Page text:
Generation Gap Essay Outlines:
1. Generation gap is an all-time phenomenon. The generation gap indicates the antithesis between the ebullience of youth and the caution of old age.
2. Factors responsible for the generation gap. (a) Modern youth find very little relevance in the education they receive. They also get alienated by indifferent teachers. (b) The struggle for existence has become so acute that parents find little time to devote to their children. There is no effort to promote intimacy between the old and the young. This widens the gap between the two. (c) The young feel disgusted by the widespread 21 corruption all around them and revolt against it.
3. The effects of the generation gap. In Pakistani society where tradition dominates progressive thinking, the initiative of the youth is killed. Often when the youth feel neglected, they resort to unconventional and even undesirable behavior only to attract attention.
4. The gap should be reduced as far as possible. The old should be sympathetic towards the youth. The youth should be more responsible in their behavior.
Generation Gap Essay With Outlines and Quotations
The generation gap is actually the difference between the ebullience of youth on one hand and the caution and prudence of old age on the other. Or, it is the expression of the rivalry between the old and the young; the old want to prolong their hold on authority while the young are over-eager to grab it. The old declare the younger lot to be arrogant fools; the young declare the older people to be senile and insipid. The gulf between the two generations seems unlikely to be bridged.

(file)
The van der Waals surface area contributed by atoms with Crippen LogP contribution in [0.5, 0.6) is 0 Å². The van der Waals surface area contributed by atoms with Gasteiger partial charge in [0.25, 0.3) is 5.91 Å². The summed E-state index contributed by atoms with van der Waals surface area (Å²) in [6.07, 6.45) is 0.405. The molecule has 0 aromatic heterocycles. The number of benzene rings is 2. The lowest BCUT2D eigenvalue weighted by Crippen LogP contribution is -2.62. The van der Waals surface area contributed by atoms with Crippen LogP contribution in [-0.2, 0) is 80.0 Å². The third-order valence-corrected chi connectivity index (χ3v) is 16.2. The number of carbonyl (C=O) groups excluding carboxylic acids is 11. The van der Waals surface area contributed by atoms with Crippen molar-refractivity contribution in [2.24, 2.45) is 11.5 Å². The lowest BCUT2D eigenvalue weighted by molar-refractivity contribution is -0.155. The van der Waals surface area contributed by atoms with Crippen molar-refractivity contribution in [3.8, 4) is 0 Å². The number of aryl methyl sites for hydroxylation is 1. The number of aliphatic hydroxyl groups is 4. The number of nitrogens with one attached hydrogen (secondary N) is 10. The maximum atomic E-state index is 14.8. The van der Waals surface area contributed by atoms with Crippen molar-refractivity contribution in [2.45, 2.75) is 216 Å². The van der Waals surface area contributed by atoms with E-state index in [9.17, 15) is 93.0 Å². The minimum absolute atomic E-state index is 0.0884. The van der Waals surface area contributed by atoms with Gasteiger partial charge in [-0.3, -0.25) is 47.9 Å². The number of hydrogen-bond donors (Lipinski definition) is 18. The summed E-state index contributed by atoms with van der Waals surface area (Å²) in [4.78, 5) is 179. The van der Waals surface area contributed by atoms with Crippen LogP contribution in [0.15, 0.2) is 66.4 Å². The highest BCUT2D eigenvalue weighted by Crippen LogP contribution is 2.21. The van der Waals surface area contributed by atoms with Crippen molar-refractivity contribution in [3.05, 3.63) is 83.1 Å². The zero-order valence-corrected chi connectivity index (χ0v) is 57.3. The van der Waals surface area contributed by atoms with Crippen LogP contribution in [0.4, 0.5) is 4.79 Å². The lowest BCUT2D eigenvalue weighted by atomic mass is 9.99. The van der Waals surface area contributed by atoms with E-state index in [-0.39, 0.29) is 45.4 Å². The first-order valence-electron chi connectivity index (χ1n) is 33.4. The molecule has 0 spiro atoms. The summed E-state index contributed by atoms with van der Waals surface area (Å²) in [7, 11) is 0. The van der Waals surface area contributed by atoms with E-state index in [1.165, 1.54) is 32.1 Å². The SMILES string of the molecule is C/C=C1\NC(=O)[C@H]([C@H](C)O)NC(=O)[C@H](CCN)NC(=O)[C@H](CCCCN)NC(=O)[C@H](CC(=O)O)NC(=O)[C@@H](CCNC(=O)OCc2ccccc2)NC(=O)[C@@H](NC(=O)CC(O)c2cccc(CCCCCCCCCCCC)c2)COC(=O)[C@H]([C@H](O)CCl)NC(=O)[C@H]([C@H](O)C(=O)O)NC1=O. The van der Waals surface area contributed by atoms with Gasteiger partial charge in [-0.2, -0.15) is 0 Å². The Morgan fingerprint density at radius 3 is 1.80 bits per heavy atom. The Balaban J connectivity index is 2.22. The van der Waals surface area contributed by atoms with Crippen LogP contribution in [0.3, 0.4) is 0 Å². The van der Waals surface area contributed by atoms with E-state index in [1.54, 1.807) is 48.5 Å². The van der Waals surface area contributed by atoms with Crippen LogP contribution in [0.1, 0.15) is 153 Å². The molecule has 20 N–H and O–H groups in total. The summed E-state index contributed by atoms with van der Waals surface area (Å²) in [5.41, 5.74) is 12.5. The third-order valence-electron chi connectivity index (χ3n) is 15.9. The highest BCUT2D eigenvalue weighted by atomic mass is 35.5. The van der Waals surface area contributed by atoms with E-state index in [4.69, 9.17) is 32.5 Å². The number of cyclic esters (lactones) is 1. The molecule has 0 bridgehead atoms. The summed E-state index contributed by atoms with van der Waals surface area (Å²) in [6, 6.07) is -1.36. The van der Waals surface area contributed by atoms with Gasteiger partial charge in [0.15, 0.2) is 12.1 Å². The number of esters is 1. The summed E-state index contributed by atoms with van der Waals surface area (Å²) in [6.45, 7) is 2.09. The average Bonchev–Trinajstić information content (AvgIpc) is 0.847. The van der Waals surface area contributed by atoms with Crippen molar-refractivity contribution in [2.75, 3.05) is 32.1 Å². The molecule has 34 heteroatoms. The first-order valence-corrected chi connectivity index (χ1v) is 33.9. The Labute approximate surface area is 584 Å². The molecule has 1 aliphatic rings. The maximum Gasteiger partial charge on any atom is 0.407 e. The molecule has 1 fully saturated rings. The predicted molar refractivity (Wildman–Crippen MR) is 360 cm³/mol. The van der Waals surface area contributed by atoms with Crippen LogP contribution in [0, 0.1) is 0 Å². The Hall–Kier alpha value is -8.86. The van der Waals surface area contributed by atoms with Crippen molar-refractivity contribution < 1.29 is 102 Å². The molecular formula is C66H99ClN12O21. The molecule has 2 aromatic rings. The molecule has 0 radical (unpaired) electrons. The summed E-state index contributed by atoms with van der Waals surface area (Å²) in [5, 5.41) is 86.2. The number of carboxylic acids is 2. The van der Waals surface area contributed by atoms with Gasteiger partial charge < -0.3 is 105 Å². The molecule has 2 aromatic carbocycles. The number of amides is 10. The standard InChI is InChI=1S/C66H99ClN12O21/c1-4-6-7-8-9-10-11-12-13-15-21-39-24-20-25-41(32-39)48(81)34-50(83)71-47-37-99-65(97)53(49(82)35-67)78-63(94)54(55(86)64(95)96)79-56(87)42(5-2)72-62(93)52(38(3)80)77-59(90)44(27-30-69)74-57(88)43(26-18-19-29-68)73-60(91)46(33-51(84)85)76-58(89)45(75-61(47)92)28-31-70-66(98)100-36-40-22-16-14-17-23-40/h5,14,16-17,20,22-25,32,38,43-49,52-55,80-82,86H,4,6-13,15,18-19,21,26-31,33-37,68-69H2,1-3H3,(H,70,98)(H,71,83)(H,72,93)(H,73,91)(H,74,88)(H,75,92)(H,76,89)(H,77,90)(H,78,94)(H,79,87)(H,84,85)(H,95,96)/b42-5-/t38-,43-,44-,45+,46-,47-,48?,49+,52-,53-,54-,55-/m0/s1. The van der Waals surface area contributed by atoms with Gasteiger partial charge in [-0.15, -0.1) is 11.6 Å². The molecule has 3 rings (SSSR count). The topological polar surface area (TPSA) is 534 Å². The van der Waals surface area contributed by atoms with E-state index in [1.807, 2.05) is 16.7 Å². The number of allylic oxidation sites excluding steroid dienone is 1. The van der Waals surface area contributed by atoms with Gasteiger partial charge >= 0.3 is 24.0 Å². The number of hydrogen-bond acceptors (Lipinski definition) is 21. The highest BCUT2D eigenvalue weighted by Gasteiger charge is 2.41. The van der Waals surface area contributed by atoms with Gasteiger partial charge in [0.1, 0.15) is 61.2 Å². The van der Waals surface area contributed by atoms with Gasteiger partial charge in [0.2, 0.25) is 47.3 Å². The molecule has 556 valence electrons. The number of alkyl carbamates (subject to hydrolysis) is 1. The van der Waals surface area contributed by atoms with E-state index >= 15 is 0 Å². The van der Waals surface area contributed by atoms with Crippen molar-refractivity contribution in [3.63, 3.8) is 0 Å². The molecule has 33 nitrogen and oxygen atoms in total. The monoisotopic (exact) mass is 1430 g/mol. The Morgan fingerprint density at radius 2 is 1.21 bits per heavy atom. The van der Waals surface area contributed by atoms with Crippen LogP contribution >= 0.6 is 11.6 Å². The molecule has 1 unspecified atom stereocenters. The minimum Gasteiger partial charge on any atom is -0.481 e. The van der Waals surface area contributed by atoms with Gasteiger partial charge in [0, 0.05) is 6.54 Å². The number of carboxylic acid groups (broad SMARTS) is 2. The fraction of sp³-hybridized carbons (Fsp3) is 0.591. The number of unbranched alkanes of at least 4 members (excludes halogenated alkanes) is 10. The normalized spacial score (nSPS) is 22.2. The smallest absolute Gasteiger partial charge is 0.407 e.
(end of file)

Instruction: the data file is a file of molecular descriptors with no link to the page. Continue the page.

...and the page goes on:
As a phenomenon, the generation gap is not new to our times alone. It has always been there – in all ages, at all places. However, in modern times, lifestyles are changing so fast that the gap between the two generations becomes easily perceptible. Numerous other factors have also contributed to bringing about this situation. In a country like ours’ young people are feeling disgruntled because their upbringing is inadequate and unsatisfactory while
their education is irrelevant. Rather than equipping them to earn a decent living, education appears to be rendering them unemployable. The old are often heard complaining that the young are ignorant of what they want. Maybe that is true. But they surely know what they do not want. They are quite justified in revolting against the hypocrisy and immorality of their teachers and the irrelevance of what they are taught.
The youth are also protesting against the difference between the myth and reality of the society in which they are growing. In fact, they are passing through a period of transition. Long accepted social norms and codes of conduct have almost collapsed. An attitude of dissent and irreverence has come to replace spontaneous faith and quiet acceptance of the wisdom of the old. The socio-economic changes have deeply affected the life pattern of the people. The fast-growing population has resulted in the disintegration of family life. The bitter struggle for existence has left the parents with little time to devote to their children and to properly direct and supervise their